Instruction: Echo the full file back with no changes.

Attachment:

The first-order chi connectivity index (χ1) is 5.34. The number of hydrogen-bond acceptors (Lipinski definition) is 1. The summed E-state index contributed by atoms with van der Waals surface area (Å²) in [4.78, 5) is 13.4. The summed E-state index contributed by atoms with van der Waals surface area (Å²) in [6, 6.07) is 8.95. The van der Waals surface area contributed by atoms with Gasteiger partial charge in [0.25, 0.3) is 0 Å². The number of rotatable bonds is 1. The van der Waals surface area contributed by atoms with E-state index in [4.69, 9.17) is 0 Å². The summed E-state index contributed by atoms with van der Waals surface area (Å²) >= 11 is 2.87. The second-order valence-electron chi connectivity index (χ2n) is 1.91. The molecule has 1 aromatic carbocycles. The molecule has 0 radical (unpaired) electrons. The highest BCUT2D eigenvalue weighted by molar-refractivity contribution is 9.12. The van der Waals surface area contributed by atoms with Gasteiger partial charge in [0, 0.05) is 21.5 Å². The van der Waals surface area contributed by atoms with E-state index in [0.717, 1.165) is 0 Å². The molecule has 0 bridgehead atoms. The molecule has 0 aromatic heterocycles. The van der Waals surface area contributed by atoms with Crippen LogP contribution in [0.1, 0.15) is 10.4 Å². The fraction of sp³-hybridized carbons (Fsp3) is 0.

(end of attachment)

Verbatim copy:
The first-order chi connectivity index (χ1) is 5.34. The number of hydrogen-bond acceptors (Lipinski definition) is 1. The summed E-state index contributed by atoms with van der Waals surface area (Å²) in [4.78, 5) is 13.4. The summed E-state index contributed by atoms with van der Waals surface area (Å²) in [6, 6.07) is 8.95. The van der Waals surface area contributed by atoms with Gasteiger partial charge in [0.25, 0.3) is 0 Å². The number of rotatable bonds is 1. The van der Waals surface area contributed by atoms with E-state index in [4.69, 9.17) is 0 Å². The summed E-state index contributed by atoms with van der Waals surface area (Å²) >= 11 is 2.87. The second-order valence-electron chi connectivity index (χ2n) is 1.91. The molecule has 1 aromatic carbocycles. The molecule has 0 radical (unpaired) electrons. The highest BCUT2D eigenvalue weighted by molar-refractivity contribution is 9.12. The van der Waals surface area contributed by atoms with Gasteiger partial charge in [0, 0.05) is 21.5 Å². The van der Waals surface area contributed by atoms with E-state index in [0.717, 1.165) is 0 Å². The molecule has 0 bridgehead atoms. The molecule has 0 aromatic heterocycles. The van der Waals surface area contributed by atoms with Crippen LogP contribution in [0.1, 0.15) is 10.4 Å². The fraction of sp³-hybridized carbons (Fsp3) is 0.